Bollywood is hoping that the Narendra Modi government will heed its long-standing demands for cuts on import duties and reforming the “archaic” entertainment tax at this year’s budget.
Finance Minister Arun Jaitley will present his first full-year budget on Feb. 28.
Representatives of the world’s largest film industry by output say they are burdened by an excessive tax regime, which is “the single biggest factor for a number of ills plaguing the industry.”
Also, proposed reforms in India’s tax system do not include the entertainment industry.
Under the long-delayed goods and services tax (GST), all other taxes will be streamlined, but entertainment tax – levied on all films released theatrically – has not been subsumed, allowing local bodies to collect tax outside GST.
GST, which is targeted to be implemented on April 1, 2016, aims to rationalize state and central indirect taxes into a harmonized nationwide sales tax.
“India has a total of 640 districts and 253,189 panchayats (village councils).
This means that the films released pan India will have to track legislative changes in all the local bodies simultaneously,” Mukesh Bhatt, president of the Film and Television Producers Guild of India, said in a presentation to the finance minister earlier this month.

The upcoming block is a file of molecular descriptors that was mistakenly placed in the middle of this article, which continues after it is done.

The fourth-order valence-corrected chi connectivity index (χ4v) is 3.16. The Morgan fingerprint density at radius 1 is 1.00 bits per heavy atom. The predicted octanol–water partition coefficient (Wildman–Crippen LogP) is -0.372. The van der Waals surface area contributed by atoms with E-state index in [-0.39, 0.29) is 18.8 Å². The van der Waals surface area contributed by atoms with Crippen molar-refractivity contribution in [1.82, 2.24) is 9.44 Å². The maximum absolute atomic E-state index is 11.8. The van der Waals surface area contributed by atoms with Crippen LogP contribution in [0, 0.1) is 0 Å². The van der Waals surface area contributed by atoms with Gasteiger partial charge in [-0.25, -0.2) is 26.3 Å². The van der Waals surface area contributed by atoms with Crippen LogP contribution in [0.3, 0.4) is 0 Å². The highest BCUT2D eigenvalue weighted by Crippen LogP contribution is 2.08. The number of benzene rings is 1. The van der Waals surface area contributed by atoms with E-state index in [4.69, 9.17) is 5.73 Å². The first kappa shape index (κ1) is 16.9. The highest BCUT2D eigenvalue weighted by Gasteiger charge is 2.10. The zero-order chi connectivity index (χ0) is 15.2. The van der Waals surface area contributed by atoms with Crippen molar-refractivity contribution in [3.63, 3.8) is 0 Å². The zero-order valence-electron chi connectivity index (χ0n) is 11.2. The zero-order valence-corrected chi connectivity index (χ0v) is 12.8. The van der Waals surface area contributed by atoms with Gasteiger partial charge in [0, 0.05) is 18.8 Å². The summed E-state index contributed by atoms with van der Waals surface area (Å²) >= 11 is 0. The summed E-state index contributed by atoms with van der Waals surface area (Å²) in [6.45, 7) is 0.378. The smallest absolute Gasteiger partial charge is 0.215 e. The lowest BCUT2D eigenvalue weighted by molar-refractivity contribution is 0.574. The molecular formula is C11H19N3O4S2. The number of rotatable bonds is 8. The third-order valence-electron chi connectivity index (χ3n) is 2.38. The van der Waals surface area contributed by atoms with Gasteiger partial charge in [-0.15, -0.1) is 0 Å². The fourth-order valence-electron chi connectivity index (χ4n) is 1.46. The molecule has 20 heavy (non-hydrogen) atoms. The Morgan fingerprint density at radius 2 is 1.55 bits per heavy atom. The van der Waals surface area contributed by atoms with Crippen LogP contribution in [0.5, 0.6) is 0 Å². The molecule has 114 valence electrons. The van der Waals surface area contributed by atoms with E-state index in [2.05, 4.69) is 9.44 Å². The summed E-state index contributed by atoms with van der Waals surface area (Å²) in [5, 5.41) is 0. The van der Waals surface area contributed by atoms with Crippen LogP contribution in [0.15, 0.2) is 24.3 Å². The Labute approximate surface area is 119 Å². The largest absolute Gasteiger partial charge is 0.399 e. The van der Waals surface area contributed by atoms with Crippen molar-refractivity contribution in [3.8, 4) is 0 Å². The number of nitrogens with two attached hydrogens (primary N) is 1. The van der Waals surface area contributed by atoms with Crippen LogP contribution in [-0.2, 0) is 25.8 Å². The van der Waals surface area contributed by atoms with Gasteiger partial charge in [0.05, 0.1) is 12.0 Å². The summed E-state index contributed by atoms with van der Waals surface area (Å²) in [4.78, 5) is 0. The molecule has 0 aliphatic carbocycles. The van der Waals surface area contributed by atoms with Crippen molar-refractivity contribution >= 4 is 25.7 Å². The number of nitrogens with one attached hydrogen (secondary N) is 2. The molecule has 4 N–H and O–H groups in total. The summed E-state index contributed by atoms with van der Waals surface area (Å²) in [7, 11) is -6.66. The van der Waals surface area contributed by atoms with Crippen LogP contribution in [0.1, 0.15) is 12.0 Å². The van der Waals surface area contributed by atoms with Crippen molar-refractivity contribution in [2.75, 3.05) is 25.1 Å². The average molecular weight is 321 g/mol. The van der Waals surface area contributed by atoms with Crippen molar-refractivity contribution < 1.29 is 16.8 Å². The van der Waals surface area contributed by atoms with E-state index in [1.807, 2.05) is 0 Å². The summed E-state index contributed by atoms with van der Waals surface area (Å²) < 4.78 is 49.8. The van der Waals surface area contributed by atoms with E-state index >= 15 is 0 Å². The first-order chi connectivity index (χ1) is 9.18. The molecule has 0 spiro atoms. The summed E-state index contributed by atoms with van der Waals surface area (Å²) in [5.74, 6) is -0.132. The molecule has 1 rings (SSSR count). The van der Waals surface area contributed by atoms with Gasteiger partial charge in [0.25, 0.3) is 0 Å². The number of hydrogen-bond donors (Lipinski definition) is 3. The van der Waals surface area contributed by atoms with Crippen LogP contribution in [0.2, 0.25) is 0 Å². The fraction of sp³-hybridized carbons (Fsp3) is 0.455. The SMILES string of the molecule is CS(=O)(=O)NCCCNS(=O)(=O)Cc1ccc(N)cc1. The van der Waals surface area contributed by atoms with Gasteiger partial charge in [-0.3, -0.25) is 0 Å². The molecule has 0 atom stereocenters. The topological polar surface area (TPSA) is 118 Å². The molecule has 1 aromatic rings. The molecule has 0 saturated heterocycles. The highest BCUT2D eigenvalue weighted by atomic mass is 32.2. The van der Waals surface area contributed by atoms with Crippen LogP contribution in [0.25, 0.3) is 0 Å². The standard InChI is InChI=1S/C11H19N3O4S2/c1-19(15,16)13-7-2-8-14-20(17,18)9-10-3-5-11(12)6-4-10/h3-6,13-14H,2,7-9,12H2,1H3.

The film industry says entertainment tax is very difficult to comply with, leading to piracy and under-reporting of revenues.
“If it had been included in the GST, we wouldn’t face the uncertainty that comes along with local bodies being in charge of the tax and them being at liberty to increase it at any time on their whims and fancies,” Kulmeet Makkar, CEO Of the Guild, told Reuters.
The industry is also asking for customs duty exemptions on film equipment.
“We understand that the finance minister has a lot of other problems to solve, but resolving the GST-entertainment tax dilemma would really help the industry. Right now we are dealing with a lot of double-taxation, that, unfortunately, we cannot always pass on to consumers,” Apoorva Mehta, CEO of Dharma Productions, said.